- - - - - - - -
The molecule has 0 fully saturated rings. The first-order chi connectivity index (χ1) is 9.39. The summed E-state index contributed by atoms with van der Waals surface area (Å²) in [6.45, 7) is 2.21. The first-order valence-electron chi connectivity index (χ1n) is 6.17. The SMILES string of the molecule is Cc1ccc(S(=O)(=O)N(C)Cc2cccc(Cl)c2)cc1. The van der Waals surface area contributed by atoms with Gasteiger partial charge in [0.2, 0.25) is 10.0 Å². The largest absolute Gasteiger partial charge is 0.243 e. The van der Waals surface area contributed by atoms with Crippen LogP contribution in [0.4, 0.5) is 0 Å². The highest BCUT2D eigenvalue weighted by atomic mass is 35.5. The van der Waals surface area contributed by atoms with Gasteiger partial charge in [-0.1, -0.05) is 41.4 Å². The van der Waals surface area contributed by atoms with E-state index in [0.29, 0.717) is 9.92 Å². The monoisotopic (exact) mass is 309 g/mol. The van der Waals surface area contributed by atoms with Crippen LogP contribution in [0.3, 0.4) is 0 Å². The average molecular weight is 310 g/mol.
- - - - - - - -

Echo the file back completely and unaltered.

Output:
The molecule has 0 fully saturated rings. The first-order chi connectivity index (χ1) is 9.39. The summed E-state index contributed by atoms with van der Waals surface area (Å²) in [6.45, 7) is 2.21. The first-order valence-electron chi connectivity index (χ1n) is 6.17. The SMILES string of the molecule is Cc1ccc(S(=O)(=O)N(C)Cc2cccc(Cl)c2)cc1. The van der Waals surface area contributed by atoms with Gasteiger partial charge in [0.2, 0.25) is 10.0 Å². The largest absolute Gasteiger partial charge is 0.243 e. The van der Waals surface area contributed by atoms with Crippen LogP contribution in [0.4, 0.5) is 0 Å². The highest BCUT2D eigenvalue weighted by atomic mass is 35.5. The van der Waals surface area contributed by atoms with Gasteiger partial charge in [-0.1, -0.05) is 41.4 Å². The van der Waals surface area contributed by atoms with E-state index in [0.29, 0.717) is 9.92 Å². The monoisotopic (exact) mass is 309 g/mol. The van der Waals surface area contributed by atoms with Crippen LogP contribution in [0.3, 0.4) is 0 Å². The average molecular weight is 310 g/mol.